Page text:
Oregon’s Mt. Hood Territory Byways – Self Guided – 7 days or more

Byways_Map

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“Oregon’s Scenic Byways offer a rich taste of all the grandeur and diversity the Pacific Northwest has to offer. Outstanding natural beauty and many sites of historical and cultural significance have earned Oregon more designated Scenic Byways and Tour Routes than any other state.”
excerpted from Oregon’s Official State Driving Guide

Riding these Byways is never more thrilling than when experienced from the seat of a motorcycle. The immediate sensations of the curve in the road, the aroma of a campfire, the sunshine on your face – all conspire to make the exquisite beauty of Oregon’s Mt. Hood Territory unbeatably personal.

Day 1 – Fly into Oregon at Portland International Airport (PDX), voted “the best airport in America.” Hit the road driving east toward gorgeous Mt. Hood. You will drive through Mt. Hood National Forest with its access to waterfalls, wildlife and wildflowers. Continue on US Hwy 26 towards the town of Welches. Bikers wanting to minimize packing and unpacking by centring their explorations from one prime location can do no better than to settle in for several nights at The Resort at the Mountain or one of the area’s diverse vacation rentals. For your first evening, check in at The Spa for a great soak and massage that will work out the kinks of your long flight and get you ready for the rides of your life.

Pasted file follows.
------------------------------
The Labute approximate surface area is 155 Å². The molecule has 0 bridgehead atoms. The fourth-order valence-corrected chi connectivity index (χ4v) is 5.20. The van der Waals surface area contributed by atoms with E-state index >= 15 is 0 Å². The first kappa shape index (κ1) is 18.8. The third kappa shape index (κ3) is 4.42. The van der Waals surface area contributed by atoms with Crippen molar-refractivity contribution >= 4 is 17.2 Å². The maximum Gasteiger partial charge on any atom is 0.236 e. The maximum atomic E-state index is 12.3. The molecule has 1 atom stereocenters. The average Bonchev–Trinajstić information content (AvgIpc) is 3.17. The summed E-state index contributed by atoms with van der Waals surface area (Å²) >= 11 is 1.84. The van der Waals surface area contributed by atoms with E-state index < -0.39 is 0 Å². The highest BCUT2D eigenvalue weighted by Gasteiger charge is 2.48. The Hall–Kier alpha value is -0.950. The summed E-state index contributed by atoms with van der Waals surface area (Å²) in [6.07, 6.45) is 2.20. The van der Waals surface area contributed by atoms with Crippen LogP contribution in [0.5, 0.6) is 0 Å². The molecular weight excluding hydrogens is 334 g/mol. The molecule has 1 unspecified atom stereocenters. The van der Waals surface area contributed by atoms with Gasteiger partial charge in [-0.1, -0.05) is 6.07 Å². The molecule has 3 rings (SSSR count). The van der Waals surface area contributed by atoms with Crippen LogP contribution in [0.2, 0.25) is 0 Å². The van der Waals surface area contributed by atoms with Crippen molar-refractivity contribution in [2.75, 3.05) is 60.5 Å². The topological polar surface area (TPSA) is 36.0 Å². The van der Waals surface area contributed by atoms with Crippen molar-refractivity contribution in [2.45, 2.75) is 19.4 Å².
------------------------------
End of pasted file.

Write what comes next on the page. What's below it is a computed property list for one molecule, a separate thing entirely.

Day 2 – If you have people in your posse who may not want to ride all day every day, those alternative-seeking travellers will thank you for positioning yourself at the doorway to Mt. Hood. Visit the Zigzag Ranger District for the latest on which trails are seasonally most scenic, work your magic on 18 holes of golf at The Resort, cast off for a day of alpine fishing, or grab a cup of epic hot chocolate from a perch at historic Timberline Lodge (the 7 mile road up to the Lodge is great from the seat of a Harley and will look familiar if you’ve ever seen “The Shining.”) The Mt. Hood Scenic Byway – Route 10

Day 3 – Head north on Highway 35 through the Hood River Valley, a patchwork of orchards, vineyards and farms. Some of Oregon’s finest bounty lies in the pears, apples, huckleberries and wild mushrooms that dot the landscape. When you reach Hood River, check out the micro-brew scene, watch the colourful windsurfers bob on the wide Columbia River, and take time to detour from the unforgettable Gorge views with a turn out into the Historic Columbia River Highway to the numerous waterfalls that lie just beyond Highway 84. As you drive from Troutdale to Sandy, the high bluffs give away to pastoral land. Just north of Sandy, you’ll discover the Oregon Trail interpretive site at Jonsrud Viewpoint. As you enter the City of Sandy, stop at Toll Gate Inn for fresh-baked treats and a slice of Pioneer ambience before returning to Mt. Hood for an evening of live music at local favourite “Skyway Bar and Grill.” Routes 10 & 1.